RALEIGH — North Carolina civil rights groups struck a deal on Thursday with Gov. Roy Cooper’s administration to allow for the early release of 3,500 inmates in state custody over the next six months.
If the state abides by its commitment to trim about one-eighth of its more than 28,000-person prison population, the North Carolina branch of the National Association for the Advancement of Colored People would dismiss its lawsuit alleging prison conditions during the coronavirus pandemic have violated inmates’ rights under the state constitution.
A Wake County Superior Court judge granted a stay on Thursday that will allow the parties to go forward with the terms of the settlement they had negotiated.
Since the start of the pandemic, at least 47 inmates have died of COVID-19, while more than 9,500 have been infected, according to state Department of Public Safety data. Nearly one-fourth of the 39,000 offenders tested since March 2020 received at least one positive diagnosis.
“What’s happening in North Carolina prisons is the convergence of two pandemics both fueled by racism and classism – COVID 19 and an unjust criminal legal system,” said a statement from Anthony Spearman, president of the NC NAACP. “Even as we celebrate this monumental step in our efforts through this lawsuit, we must acknowledge that a disproportionate number of those marginalized, oppressed, and put in harm’s way by being incarcerated during the pandemic are melanin-rich, working poor, or both.”
State prison officials vowed to “continue to prioritize the health and safety” of staff and inmates.
“As indicated in the agreement, the department will move forward with the actions outlined over the next 180 days, most of which it is already carrying out daily,” said Timothy Moose, the Department of Public Safety’s chief deputy secretary for the Division of Adult Correction and Juvenile Justice.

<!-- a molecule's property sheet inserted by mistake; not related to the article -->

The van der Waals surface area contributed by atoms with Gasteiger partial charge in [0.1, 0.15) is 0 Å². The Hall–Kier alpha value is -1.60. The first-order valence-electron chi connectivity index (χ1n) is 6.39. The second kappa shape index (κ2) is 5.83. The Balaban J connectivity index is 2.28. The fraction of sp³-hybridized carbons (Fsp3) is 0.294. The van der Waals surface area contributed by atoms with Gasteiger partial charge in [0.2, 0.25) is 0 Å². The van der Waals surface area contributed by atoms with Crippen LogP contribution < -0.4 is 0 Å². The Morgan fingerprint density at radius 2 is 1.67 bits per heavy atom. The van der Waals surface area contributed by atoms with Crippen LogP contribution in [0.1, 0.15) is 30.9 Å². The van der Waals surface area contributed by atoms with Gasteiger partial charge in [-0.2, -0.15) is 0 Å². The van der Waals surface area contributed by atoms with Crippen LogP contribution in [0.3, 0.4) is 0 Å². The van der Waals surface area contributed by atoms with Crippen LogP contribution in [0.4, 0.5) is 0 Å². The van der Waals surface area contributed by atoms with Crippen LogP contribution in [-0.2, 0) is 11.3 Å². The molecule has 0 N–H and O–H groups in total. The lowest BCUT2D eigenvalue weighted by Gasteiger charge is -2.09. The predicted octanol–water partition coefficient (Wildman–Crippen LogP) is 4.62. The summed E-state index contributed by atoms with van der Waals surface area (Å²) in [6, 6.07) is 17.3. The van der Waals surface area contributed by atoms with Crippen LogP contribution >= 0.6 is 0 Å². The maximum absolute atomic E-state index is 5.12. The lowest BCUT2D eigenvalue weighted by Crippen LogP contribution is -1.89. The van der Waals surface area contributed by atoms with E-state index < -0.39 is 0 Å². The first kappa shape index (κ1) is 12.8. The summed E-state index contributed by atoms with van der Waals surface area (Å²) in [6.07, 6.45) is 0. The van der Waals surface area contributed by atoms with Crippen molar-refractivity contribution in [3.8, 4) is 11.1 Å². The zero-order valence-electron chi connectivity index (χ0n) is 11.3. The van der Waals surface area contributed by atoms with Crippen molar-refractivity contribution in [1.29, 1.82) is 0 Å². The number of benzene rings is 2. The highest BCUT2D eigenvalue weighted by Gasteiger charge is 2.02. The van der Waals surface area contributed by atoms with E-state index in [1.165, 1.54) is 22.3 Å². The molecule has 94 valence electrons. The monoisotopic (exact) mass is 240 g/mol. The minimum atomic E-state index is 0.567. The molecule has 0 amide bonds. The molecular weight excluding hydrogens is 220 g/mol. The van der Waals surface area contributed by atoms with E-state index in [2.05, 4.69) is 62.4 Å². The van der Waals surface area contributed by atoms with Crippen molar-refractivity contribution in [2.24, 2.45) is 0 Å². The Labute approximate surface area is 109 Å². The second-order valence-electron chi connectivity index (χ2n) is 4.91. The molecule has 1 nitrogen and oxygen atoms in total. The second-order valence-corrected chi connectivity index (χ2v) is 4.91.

The American Civil Liberties Union of North Carolina, Disability Rights North Carolina and other left-leaning groups joined the NAACP’s complaint filed in Wake County in April 2020. At the time of the complaint, more than 34,000 people were incarcerated. The state has since reported a 16% reduction in the number of incarcerated individuals.
Under the terms of the proposed deal, the Department of Public Safety would have 90 days to release at least 1,500 offenders, and an additional 90 days to release the remaining 2,000. Those who have been given an early release since Feb. 15 would count toward the 3,500 total.
North Carolina isn’t the first state to have announced plans to release inmates. New Jersey Gov. Phil Murphy signed a bill last fall allowing more than 2,000 people to be released from state prisons in November, according to the Prison Policy Initiative, a nonpartisan group tracking inmate releases. A California appeals court ordered last October half of the 2,900 inmates at San Quentin State Prison to be released or transferred.
The ACLU of North Carolina called Thursday’s settlement a “momentous achievement” but urged Cooper and prison officials to return as many inmates as possible to their families.